Thursday, May 17

Southern Israel: like bomb shelters with revolving doors

(I penned this comprehensive feature a few months ago during a day-long visit to cities and towns adjacent to the border with the Gaza Strip in the wake of yet another series of terrorist-launched rocket salvos on Israeli cities, towns and villages on a 40-kilometer radius of the coastal enclave. Due to the significant differences between the versions, owing to external editing, I'm reproducing the original here in light of the near-constant steel rain on southern Israel since then, including two to three rockets on Sunday, Aug. 26th, which slammed into two factories in Sderot. If you choose to reproduce this, I kindly request you use it all, without additions, and with my full name and website: - DB) 

Southern Israel: like bomb shelters with revolving doors

by Dave Bender
One of three Grad rockets fired by Gaza militants at Beersheba Wednesday evening evaded the Israeli army's Iron Dome anti-missile system, wounding one resident and sending 20 others into traumatic shock. The other two were downed in open areas outside the city.

Air Force craft later hit a rocket launching pad in northern Gaza, and an arms smuggling tunnel in the south, the army said, confirming direct hits. There were no reports of Palestinian casualties.
Despite attempts by Israelis within a 40 kilometers radius of the Gaza Strip to return to the “new normal,” rocket attacks since Tuesday's informal Egyptian-brokered “cease fire” between Israel and Palestinian militants left many wondering just when the first half of the term “cease fire” would actually begin.

Seven mortars hit coastal Ashkelon and Ashdod that morning, and a Grad-model Katyusha slammed down in Netivot, east of the coastal enclave, the same night night.

By Wednesday evening, officials in the three cities rescinded an announcement a day earlier for close to 200,000 students to return to school, closed since Sunday.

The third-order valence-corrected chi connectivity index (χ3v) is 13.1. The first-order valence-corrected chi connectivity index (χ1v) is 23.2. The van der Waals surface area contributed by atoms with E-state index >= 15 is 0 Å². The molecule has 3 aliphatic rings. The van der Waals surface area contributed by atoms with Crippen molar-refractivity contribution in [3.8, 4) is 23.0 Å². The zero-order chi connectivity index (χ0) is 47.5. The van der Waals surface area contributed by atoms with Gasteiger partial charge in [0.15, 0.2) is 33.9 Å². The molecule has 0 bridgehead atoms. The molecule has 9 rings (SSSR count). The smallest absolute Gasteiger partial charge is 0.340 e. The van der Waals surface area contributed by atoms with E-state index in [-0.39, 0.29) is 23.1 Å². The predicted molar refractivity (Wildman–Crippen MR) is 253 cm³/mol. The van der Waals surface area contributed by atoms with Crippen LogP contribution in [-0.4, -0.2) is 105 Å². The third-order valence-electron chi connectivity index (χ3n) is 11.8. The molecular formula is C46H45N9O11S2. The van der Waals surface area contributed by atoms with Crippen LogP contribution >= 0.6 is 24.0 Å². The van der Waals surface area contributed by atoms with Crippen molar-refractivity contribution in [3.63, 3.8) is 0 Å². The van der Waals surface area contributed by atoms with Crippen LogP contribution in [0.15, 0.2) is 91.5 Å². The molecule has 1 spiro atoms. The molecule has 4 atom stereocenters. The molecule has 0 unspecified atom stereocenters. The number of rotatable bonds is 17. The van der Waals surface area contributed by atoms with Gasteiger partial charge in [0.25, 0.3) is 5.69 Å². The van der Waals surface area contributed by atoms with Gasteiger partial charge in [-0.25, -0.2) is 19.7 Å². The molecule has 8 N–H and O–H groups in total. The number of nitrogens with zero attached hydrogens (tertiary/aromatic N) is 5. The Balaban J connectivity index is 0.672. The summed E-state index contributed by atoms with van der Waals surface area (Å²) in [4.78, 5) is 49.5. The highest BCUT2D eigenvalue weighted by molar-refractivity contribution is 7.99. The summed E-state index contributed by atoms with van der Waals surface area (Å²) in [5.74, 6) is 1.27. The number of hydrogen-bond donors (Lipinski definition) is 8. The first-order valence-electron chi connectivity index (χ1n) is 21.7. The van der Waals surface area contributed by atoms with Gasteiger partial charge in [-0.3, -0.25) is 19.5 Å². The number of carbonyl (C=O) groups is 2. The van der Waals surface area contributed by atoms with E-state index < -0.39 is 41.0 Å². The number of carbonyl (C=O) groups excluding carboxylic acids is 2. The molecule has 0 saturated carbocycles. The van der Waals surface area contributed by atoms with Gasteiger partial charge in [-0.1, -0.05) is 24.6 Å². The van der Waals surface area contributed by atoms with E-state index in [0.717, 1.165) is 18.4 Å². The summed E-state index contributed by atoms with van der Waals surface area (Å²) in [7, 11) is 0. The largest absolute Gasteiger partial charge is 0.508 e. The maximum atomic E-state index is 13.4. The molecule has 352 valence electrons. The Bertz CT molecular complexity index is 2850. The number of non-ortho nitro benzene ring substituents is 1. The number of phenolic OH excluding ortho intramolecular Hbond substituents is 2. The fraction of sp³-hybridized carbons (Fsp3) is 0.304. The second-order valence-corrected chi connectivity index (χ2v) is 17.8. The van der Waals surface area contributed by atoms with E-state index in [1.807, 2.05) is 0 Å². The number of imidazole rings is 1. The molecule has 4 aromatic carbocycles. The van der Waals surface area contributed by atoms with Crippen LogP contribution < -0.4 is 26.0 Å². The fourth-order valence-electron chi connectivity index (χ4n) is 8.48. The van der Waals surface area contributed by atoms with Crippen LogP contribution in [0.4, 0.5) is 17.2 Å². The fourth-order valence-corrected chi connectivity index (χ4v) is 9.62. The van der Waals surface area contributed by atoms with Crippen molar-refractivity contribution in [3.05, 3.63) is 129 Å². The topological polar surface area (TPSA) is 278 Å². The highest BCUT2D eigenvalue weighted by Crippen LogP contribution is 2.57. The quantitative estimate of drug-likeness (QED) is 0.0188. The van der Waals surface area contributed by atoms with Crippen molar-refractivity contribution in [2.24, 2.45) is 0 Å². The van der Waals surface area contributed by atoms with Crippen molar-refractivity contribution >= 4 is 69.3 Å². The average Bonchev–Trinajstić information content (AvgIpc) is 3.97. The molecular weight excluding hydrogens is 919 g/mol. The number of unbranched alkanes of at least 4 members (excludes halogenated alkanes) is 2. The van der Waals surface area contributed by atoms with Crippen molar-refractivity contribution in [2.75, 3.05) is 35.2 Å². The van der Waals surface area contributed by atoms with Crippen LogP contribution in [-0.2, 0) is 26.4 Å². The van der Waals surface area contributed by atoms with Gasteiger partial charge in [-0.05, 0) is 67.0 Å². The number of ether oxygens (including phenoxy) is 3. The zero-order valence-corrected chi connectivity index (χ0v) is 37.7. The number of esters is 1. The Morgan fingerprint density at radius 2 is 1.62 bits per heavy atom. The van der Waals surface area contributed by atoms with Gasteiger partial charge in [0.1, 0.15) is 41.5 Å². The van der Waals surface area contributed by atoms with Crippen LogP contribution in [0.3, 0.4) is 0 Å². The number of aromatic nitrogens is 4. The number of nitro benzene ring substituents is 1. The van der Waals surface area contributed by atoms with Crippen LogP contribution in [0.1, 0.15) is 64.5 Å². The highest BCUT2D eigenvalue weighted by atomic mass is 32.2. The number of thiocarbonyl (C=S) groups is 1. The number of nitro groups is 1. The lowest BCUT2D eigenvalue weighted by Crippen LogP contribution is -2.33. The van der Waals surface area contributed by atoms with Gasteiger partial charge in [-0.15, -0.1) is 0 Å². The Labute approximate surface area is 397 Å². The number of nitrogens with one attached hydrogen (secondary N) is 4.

An editorial cartoon in the morning's Maariv Hebrew daily may have summed up dizzying violence best: A family is seen exiting a building's revolving door, above which a sign reads: “Protected Space” – a bomb shelter.

Assessing both internal and external damage

One Beersheba resident I spoke with on Monday was so distressed over the 200-plus rockets fired into her city since last Friday, that she broke into tears just enumerating her experiences.
What I feel right now is just totally, totally drained,” Barbara Carter said after Wednesday's salvo.
We were eating pizza when the siren sounded, and when we came back upstairs (from taking shelter on a lower floor of her apartment building) I said I felt like I was going to throw up,” said Carter, who is a retired American immigrant.

I'm very discouraged and disappointed that our government isn't doing something; but at the same time I understand the ramifications of going into Gaza,” she said of a possible ground foray to halt the rocket fire made by army southern Command chief, Maj.-Gen. Tal Russo.
"There is no magic solution to the rocket fire from Gaza,” Russo said, noting that, “There might be situations in which we would need to launch a larger operation,” according to the Ynet news site.
Reporters visiting the region Wednesday saw glaziers replacing blown out shop windows from Grad strikes just days earlier, heard city officials describe near-90 percent drops in business revenues since last Friday, and toured rocket-pockmarked kibbutz kindergartens with shrapnel-holed inch-thick security glass windows.